We do not, however, expect that an eventual attractor/structure in real quantum mechanical data will be so simple and low dimensional, even though the logistic mapping has been shown to be in qualitative and quantitative agreement with numerous real-life systems in all branches of science, see, for example, [15] for some early examples. This would be very surprising if not for the remarkable fact that there exists a “universality” in this kind of chaos [16].

In a sense, the logistic mapping is just like a model for observing “random” hits on an effectively 1D-detector screen of unit length (arbitrarily defined), just like in the double-slit experiment. The detector in effect defines a natural Poincaré section—a discrete “stroboscope” mapping of the unit interval onto itself—of the underlying continuous dynamics described by differential equations. If there is a deterministic mechanism underlying the “random” hits on the screen, creating the known statistical distribution after many hits, it should then show up as a structure in reconstructed phase space.

In principle, to capture all emitted quantum particles, the ideal would be to have a perfectly efficient 4-detector, faithfully recording each individual quantum particle on its “latitude and longitude.” A 2D-iterated mapping, of the classic predator-prey kind, would then be a model for the successive hits, the simplest one using “nonoverlapping generations,” where each hit is described by two coordinates (originally the populations of predator and prey species) and is determined by the previous hit through a mapping of the form One such model, the Hénon mapping [17] gives the famous Hénon-attractor. For the canonical values and the Hénon map is chaotic; each individual hit appears random, but a clear structure builds up over time, analogous to hits in the double-slit experiment. In the former case the structure is fractal [18] whereas in the latter case it may or may not be.

However, one could argue that any eventual hidden variables must “know” that we have restricted the “landing platform” for the quantum particle to an effectively 1D strip, so that additional spatial variables are superfluous. The hidden variables must also keep track of if one or both slits are open and relay that information nonlocally (faster than the speed of light) to the detector screen, as in [9], to comply with the violation of Bell's inequality.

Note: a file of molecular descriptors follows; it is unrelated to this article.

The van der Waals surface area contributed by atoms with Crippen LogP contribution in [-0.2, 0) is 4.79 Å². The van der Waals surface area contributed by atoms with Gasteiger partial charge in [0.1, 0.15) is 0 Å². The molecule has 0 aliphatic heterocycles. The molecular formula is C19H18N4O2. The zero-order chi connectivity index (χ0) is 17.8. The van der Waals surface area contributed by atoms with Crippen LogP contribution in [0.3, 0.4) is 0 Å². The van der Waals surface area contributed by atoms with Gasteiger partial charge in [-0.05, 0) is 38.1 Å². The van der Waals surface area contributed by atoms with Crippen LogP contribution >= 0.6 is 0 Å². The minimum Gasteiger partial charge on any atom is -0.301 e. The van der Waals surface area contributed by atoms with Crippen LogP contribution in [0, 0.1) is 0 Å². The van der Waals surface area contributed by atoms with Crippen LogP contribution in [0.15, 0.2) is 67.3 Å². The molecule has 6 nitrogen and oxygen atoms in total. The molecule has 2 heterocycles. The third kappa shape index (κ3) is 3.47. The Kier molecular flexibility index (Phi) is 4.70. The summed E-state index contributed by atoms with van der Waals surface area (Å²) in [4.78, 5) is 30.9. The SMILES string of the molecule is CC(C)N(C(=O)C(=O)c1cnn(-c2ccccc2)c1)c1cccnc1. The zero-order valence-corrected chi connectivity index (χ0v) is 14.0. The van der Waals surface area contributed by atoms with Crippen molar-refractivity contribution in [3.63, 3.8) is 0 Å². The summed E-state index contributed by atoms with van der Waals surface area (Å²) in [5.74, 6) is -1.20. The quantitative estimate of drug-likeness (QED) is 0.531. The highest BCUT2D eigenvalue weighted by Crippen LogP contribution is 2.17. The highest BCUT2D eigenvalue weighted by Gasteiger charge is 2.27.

As modern technology has made it possible to trap and observe individual quantum objects, such as atoms, it might be better and easier to exploit this fact than trying to use the mythical double-slit. Measurements of “quantum jumps” in single atoms [19, 20], and the resulting fluctuation of their fluorescent on/off states, may make an ideal testing ground where recorded data should already be present (the time series underlying Figure 2 in both articles [19, 20] could in principle be directly inserted into (1) above), but only imagination limits the list of possible experimental setups.

If the seemingly random florescence gives rise to a distinct structure in phase space, with noninteger fractal dimension, onto which the phase space points are concentrated, it would be a clear indication that it is actually the consequence of dynamical deterministic chaos (i.e., hidden variables), in direct analogy to how [10, 11] revealed deterministic chaos in the dynamics of the dripping water faucet (Figure 6). For examples of qualitatively typical chaotic attractors/structures see, for example, the figures in [10, 11] or the famous examples presented in the figures in this article (accompanied by their respective physical implications to the problem at hand in the figure captions to Figures 5 and 7). However, the exact shape, dimension, and complexity will be governed by the (unknown) detailed underlying dynamics. The rest of the analysis carries through just like in [10, 11].

In fact, in the present case it is in principle even easier to obtain a conclusive result as any observed structure indicates a deviation from the usual assumption of total randomness of quantum mechanics—where it is normally assumed that, for example, the hit of an individual particle is a completely independent and truly random process—even if one has collected one million successive data points the next one, according to orthodox quantum mechanics, will be a complete surprise and impossible to predict even in principle, see Figure 4.

So, in a perfect world it should be easy to potentially disprove orthodox quantum mechanics. A practical problem is of course that there exist no perfect particle detectors, which results in missing part of the series and also in the introduction of noise in the data. The more of the series one misses, the harder it becomes to reconstruct an (eventual) attractor/structure. This may, as stated above, be circumvented by observing, for example, single atoms exhibiting quantum jumps as this “… can be detected with unity quantum efficiency” [19].

If, however, no attractor/structure is found in the experimental data, that is, if the points are scattered randomly in phase space, as in Figure 4, where every has been generated at random, then quantum mechanical “measurements” (e.g., hits on detector screen, timing between on/off states, etc.) probably cannot be described by deterministic equations, and some truly stochastic effect(s) must instead be at work, for example, as assumed in orthodox quantum mechanics.

Hence, it should be possible to test, and potentially falsify: either the hypothesis that quantum randomness is due to underlying deterministic dynamics-hidden variables (in which case the “randomness” actually would merely be apparent, not fundamental)—without having to know and penetrate the details of the underlying equations, or the standard fundamentally probabilistic interpretation/postulate of Born as used in orthodox quantum mechanics, and hence answer if nature prefers to break locality or objective reality on her fundamental level. In case of the former, it would indicate an unexpected and deep hidden connection between the three great revolutions of 20th-century science; relativity, quantum mechanics, and chaos theory, and perhaps even point the way towards a unified complex nonlinear systems theory of the future.